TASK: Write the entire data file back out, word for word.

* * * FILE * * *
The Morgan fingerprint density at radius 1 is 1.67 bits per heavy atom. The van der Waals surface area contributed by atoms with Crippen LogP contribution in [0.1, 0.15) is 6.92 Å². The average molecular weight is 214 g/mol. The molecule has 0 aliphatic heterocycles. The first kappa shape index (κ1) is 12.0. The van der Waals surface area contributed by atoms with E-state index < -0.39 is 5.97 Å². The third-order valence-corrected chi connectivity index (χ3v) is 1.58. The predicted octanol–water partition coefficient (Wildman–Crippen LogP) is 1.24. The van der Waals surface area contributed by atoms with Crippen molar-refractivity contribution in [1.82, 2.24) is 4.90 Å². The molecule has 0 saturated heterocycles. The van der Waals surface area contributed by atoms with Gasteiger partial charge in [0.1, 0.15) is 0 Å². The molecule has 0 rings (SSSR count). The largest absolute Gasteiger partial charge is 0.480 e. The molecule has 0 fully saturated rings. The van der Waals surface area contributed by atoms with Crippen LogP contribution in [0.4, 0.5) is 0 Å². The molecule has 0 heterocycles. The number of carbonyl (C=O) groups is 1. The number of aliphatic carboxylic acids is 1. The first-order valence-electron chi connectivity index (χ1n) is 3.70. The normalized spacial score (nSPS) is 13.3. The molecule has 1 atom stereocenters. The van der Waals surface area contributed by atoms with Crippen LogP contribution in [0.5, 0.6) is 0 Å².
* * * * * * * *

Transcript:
The Morgan fingerprint density at radius 1 is 1.67 bits per heavy atom. The van der Waals surface area contributed by atoms with Crippen LogP contribution in [0.1, 0.15) is 6.92 Å². The average molecular weight is 214 g/mol. The molecule has 0 aliphatic heterocycles. The first kappa shape index (κ1) is 12.0. The van der Waals surface area contributed by atoms with E-state index < -0.39 is 5.97 Å². The third-order valence-corrected chi connectivity index (χ3v) is 1.58. The predicted octanol–water partition coefficient (Wildman–Crippen LogP) is 1.24. The van der Waals surface area contributed by atoms with Crippen molar-refractivity contribution in [1.82, 2.24) is 4.90 Å². The molecule has 0 saturated heterocycles. The van der Waals surface area contributed by atoms with Gasteiger partial charge in [0.1, 0.15) is 0 Å². The molecule has 0 rings (SSSR count). The largest absolute Gasteiger partial charge is 0.480 e. The molecule has 0 fully saturated rings. The van der Waals surface area contributed by atoms with Crippen LogP contribution in [0.4, 0.5) is 0 Å². The molecule has 0 heterocycles. The number of carbonyl (C=O) groups is 1. The number of aliphatic carboxylic acids is 1. The first-order valence-electron chi connectivity index (χ1n) is 3.70. The normalized spacial score (nSPS) is 13.3. The molecule has 1 atom stereocenters. The van der Waals surface area contributed by atoms with Crippen LogP contribution in [0.5, 0.6) is 0 Å².